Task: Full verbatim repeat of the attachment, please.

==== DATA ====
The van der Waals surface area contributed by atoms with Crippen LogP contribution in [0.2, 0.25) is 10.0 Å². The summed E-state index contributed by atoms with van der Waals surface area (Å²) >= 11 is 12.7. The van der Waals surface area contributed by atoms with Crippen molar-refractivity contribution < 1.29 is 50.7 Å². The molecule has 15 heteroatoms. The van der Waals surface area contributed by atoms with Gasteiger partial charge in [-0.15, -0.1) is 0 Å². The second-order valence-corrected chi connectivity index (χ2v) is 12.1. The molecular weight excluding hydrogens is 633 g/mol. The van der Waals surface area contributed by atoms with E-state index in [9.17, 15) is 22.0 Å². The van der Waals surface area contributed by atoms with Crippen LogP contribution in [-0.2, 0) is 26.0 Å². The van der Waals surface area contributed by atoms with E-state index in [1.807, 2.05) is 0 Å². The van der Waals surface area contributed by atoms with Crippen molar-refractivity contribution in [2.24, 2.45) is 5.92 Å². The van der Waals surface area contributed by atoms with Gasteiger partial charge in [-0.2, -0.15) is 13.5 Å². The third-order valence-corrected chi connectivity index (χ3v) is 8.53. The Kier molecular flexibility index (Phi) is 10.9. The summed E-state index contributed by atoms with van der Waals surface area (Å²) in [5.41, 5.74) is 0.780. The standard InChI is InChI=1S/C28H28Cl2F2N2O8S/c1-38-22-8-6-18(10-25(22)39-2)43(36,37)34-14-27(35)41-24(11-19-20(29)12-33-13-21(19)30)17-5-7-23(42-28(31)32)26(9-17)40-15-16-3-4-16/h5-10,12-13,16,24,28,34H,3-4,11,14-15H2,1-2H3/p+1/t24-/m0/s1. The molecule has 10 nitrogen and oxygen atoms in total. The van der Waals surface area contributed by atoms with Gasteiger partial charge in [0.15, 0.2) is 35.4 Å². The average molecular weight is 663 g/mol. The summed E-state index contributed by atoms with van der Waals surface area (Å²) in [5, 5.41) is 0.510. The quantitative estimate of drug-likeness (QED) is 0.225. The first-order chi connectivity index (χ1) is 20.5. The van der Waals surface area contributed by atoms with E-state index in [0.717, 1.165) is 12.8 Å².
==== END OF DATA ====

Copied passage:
The van der Waals surface area contributed by atoms with Crippen LogP contribution in [0.2, 0.25) is 10.0 Å². The summed E-state index contributed by atoms with van der Waals surface area (Å²) >= 11 is 12.7. The van der Waals surface area contributed by atoms with Crippen molar-refractivity contribution < 1.29 is 50.7 Å². The molecule has 15 heteroatoms. The van der Waals surface area contributed by atoms with Gasteiger partial charge in [-0.15, -0.1) is 0 Å². The second-order valence-corrected chi connectivity index (χ2v) is 12.1. The molecular weight excluding hydrogens is 633 g/mol. The van der Waals surface area contributed by atoms with E-state index in [9.17, 15) is 22.0 Å². The van der Waals surface area contributed by atoms with Crippen LogP contribution in [-0.2, 0) is 26.0 Å². The van der Waals surface area contributed by atoms with E-state index in [1.807, 2.05) is 0 Å². The van der Waals surface area contributed by atoms with Crippen molar-refractivity contribution in [2.24, 2.45) is 5.92 Å². The van der Waals surface area contributed by atoms with Gasteiger partial charge in [-0.2, -0.15) is 13.5 Å². The third-order valence-corrected chi connectivity index (χ3v) is 8.53. The Kier molecular flexibility index (Phi) is 10.9. The summed E-state index contributed by atoms with van der Waals surface area (Å²) in [5.41, 5.74) is 0.780. The standard InChI is InChI=1S/C28H28Cl2F2N2O8S/c1-38-22-8-6-18(10-25(22)39-2)43(36,37)34-14-27(35)41-24(11-19-20(29)12-33-13-21(19)30)17-5-7-23(42-28(31)32)26(9-17)40-15-16-3-4-16/h5-10,12-13,16,24,28,34H,3-4,11,14-15H2,1-2H3/p+1/t24-/m0/s1. The molecule has 10 nitrogen and oxygen atoms in total. The van der Waals surface area contributed by atoms with Gasteiger partial charge in [0.15, 0.2) is 35.4 Å². The average molecular weight is 663 g/mol. The summed E-state index contributed by atoms with van der Waals surface area (Å²) in [5, 5.41) is 0.510. The quantitative estimate of drug-likeness (QED) is 0.225. The first-order chi connectivity index (χ1) is 20.5. The van der Waals surface area contributed by atoms with E-state index in [0.717, 1.165) is 12.8 Å².